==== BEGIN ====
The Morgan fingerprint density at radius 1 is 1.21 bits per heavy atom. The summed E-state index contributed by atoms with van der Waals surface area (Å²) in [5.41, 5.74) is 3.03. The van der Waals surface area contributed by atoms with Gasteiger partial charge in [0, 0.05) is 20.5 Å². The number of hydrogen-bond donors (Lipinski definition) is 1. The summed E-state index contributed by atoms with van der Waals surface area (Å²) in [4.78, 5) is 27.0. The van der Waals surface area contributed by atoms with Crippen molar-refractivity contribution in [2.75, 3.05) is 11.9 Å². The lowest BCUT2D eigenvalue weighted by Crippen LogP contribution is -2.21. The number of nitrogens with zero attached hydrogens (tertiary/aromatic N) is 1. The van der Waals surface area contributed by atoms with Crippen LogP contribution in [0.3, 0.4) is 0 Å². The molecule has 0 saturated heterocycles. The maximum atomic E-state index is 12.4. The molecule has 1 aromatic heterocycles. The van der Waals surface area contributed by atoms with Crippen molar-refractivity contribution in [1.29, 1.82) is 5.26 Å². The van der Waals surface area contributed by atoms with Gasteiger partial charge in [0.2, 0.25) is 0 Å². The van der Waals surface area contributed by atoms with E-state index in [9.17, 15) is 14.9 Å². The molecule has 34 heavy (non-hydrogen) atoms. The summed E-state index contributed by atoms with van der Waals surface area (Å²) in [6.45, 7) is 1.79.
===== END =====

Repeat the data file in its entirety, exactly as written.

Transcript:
The Morgan fingerprint density at radius 1 is 1.21 bits per heavy atom. The summed E-state index contributed by atoms with van der Waals surface area (Å²) in [5.41, 5.74) is 3.03. The van der Waals surface area contributed by atoms with Gasteiger partial charge in [0, 0.05) is 20.5 Å². The number of hydrogen-bond donors (Lipinski definition) is 1. The summed E-state index contributed by atoms with van der Waals surface area (Å²) in [4.78, 5) is 27.0. The van der Waals surface area contributed by atoms with Crippen molar-refractivity contribution in [2.75, 3.05) is 11.9 Å². The lowest BCUT2D eigenvalue weighted by Crippen LogP contribution is -2.21. The number of nitrogens with zero attached hydrogens (tertiary/aromatic N) is 1. The van der Waals surface area contributed by atoms with Crippen LogP contribution in [0.3, 0.4) is 0 Å². The molecule has 0 saturated heterocycles. The maximum atomic E-state index is 12.4. The molecule has 1 aromatic heterocycles. The van der Waals surface area contributed by atoms with Crippen molar-refractivity contribution in [1.29, 1.82) is 5.26 Å². The van der Waals surface area contributed by atoms with Gasteiger partial charge in [0.2, 0.25) is 0 Å². The van der Waals surface area contributed by atoms with E-state index in [9.17, 15) is 14.9 Å². The molecule has 34 heavy (non-hydrogen) atoms. The summed E-state index contributed by atoms with van der Waals surface area (Å²) in [6.45, 7) is 1.79.